In-situ measurement of residence time distributions in a turbulent oxy-fuel gas-flame combustor

In-situ measurement of residence time distributions in a turbulent oxy-fuel gas-flame combustor For improving the design of combustors, the knowledge of residence-time distributions (RTD) is important as they influence exhaust gas compositions. Measuring RTDs in combustors is challenging, due to high temperatures, chemical reactions, the presence of particles or corrosive species as well as high turbulence levels. This paper presents a technique for the in situ measurement of RTDs in combustors. Based on tunable diode laser absorption spectroscopy (TDLAS), the temporal evolution of the concentration of tracers is tracked simultaneously at the combustion chamber inlet and outlet. Using either air or mixtures of oxygen and carbon dioxide (oxy-fuel atmosphere) as oxidants, the method is applied to reacting and non-reacting operating conditions in a 20-kWth methane combustor. For reacting conditions, hydrogen chloride is used as a tracer, whereas for non-reacting conditions methane was chosen. Depending on the tracer, for a repetition rate of approximately 2 kHz detection limits of 16–40 ppmV are achieved. For deriving RTDs, low-pass filtering is compared to reactor network modeling. Different RTDs observed for varying operating conditions are discussed. http://www.deepdyve.com/assets/images/DeepDyve-Logo-lg.png Experiments in Fluids Springer Journals

In-situ measurement of residence time distributions in a turbulent oxy-fuel gas-flame combustor

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Publisher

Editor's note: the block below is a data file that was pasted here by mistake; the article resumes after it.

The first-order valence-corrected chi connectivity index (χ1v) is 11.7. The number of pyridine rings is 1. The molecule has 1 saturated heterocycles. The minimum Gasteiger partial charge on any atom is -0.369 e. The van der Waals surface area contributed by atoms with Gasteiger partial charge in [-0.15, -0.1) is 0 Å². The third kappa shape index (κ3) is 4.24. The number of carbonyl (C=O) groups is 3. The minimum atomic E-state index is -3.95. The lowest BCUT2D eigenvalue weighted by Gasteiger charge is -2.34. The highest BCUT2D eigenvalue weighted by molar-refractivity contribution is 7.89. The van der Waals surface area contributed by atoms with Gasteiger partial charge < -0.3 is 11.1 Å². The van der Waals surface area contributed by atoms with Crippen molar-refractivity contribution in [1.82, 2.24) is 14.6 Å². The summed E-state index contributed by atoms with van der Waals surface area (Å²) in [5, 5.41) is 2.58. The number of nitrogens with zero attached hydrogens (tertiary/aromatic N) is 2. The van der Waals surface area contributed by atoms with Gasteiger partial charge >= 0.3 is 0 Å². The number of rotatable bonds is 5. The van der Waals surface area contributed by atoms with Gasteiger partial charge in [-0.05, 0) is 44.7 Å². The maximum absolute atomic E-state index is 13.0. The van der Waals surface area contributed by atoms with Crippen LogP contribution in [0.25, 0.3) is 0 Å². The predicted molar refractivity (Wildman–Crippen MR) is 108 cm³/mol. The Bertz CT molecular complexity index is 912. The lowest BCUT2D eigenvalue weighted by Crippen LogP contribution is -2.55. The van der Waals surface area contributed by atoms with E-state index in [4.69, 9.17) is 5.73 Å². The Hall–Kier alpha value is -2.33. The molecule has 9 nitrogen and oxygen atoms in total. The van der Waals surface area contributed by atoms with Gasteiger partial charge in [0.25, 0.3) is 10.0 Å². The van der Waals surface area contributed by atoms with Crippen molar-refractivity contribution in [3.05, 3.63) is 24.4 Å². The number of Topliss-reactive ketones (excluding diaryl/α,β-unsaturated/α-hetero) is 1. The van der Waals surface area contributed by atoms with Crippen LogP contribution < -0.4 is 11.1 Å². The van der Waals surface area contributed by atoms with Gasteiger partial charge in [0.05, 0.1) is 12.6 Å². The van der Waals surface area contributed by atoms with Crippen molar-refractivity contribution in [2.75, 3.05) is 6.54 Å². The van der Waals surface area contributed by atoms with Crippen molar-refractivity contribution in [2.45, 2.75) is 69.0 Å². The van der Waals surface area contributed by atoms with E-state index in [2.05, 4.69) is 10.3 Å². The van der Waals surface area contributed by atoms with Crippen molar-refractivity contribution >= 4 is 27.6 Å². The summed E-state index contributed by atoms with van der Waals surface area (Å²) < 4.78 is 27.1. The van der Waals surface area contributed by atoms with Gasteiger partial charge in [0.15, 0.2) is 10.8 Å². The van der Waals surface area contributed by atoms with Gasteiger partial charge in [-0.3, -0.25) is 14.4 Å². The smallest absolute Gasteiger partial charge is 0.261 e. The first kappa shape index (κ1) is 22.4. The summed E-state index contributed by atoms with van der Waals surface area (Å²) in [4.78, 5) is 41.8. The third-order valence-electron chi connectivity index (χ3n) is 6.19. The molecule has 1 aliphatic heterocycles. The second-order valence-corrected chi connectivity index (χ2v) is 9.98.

Springer Berlin Heidelberg
Copyright
Copyright © 2017 by Springer-Verlag Berlin Heidelberg
Subject
Engineering; Engineering Fluid Dynamics; Fluid- and Aerodynamics; Engineering Thermodynamics, Heat and Mass Transfer
ISSN
0723-4864
eISSN
1432-1114
D.O.I.
10.1007/s00348-017-2366-2
Publisher site
See Article on Publisher Site

Abstract

For improving the design of combustors, the knowledge of residence-time distributions (RTD) is important as they influence exhaust gas compositions. Measuring RTDs in combustors is challenging, due to high temperatures, chemical reactions, the presence of particles or corrosive species as well as high turbulence levels. This paper presents a technique for the in situ measurement of RTDs in combustors. Based on tunable diode laser absorption spectroscopy (TDLAS), the temporal evolution of the concentration of tracers is tracked simultaneously at the combustion chamber inlet and outlet. Using either air or mixtures of oxygen and carbon dioxide (oxy-fuel atmosphere) as oxidants, the method is applied to reacting and non-reacting operating conditions in a 20-kWth methane combustor. For reacting conditions, hydrogen chloride is used as a tracer, whereas for non-reacting conditions methane was chosen. Depending on the tracer, for a repetition rate of approximately 2 kHz detection limits of 16–40 ppmV are achieved. For deriving RTDs, low-pass filtering is compared to reactor network modeling. Different RTDs observed for varying operating conditions are discussed.

Journal

Experiments in FluidsSpringer Journals

Published: Jun 5, 2017

References

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